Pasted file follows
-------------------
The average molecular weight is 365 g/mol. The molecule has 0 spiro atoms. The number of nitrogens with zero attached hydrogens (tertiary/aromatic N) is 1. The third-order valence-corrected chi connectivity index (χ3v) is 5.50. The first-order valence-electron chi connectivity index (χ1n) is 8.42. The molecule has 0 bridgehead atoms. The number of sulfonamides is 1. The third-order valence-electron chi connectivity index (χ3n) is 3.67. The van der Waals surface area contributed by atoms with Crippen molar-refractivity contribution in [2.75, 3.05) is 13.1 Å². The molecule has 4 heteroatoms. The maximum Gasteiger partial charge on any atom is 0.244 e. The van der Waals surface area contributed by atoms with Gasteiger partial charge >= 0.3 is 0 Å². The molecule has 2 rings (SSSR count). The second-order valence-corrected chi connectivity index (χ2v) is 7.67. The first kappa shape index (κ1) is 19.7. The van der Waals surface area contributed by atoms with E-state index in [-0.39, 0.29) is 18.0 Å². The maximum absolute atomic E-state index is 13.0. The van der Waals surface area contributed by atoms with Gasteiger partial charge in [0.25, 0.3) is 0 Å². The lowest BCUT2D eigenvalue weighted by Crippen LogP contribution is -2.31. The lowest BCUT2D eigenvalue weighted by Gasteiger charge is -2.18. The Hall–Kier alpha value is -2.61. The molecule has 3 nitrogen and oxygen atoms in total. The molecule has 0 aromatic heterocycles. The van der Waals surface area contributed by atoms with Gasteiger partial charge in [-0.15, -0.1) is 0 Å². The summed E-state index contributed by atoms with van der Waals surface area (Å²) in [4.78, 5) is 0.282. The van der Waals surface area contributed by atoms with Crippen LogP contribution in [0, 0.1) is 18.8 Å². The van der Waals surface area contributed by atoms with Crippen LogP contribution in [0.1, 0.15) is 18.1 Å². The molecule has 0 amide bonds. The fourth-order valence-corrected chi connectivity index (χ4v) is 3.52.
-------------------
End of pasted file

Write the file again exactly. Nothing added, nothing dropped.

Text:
The average molecular weight is 365 g/mol. The molecule has 0 spiro atoms. The number of nitrogens with zero attached hydrogens (tertiary/aromatic N) is 1. The third-order valence-corrected chi connectivity index (χ3v) is 5.50. The first-order valence-electron chi connectivity index (χ1n) is 8.42. The molecule has 0 bridgehead atoms. The number of sulfonamides is 1. The third-order valence-electron chi connectivity index (χ3n) is 3.67. The van der Waals surface area contributed by atoms with Crippen molar-refractivity contribution in [2.75, 3.05) is 13.1 Å². The molecule has 4 heteroatoms. The maximum Gasteiger partial charge on any atom is 0.244 e. The van der Waals surface area contributed by atoms with Gasteiger partial charge >= 0.3 is 0 Å². The molecule has 2 rings (SSSR count). The second-order valence-corrected chi connectivity index (χ2v) is 7.67. The first kappa shape index (κ1) is 19.7. The van der Waals surface area contributed by atoms with E-state index in [-0.39, 0.29) is 18.0 Å². The maximum absolute atomic E-state index is 13.0. The van der Waals surface area contributed by atoms with Gasteiger partial charge in [0.25, 0.3) is 0 Å². The lowest BCUT2D eigenvalue weighted by Crippen LogP contribution is -2.31. The lowest BCUT2D eigenvalue weighted by Gasteiger charge is -2.18. The Hall–Kier alpha value is -2.61. The molecule has 3 nitrogen and oxygen atoms in total. The molecule has 0 aromatic heterocycles. The van der Waals surface area contributed by atoms with Gasteiger partial charge in [-0.15, -0.1) is 0 Å². The summed E-state index contributed by atoms with van der Waals surface area (Å²) in [4.78, 5) is 0.282. The van der Waals surface area contributed by atoms with Crippen LogP contribution in [0, 0.1) is 18.8 Å². The van der Waals surface area contributed by atoms with Crippen LogP contribution in [0.1, 0.15) is 18.1 Å². The molecule has 0 amide bonds. The fourth-order valence-corrected chi connectivity index (χ4v) is 3.52.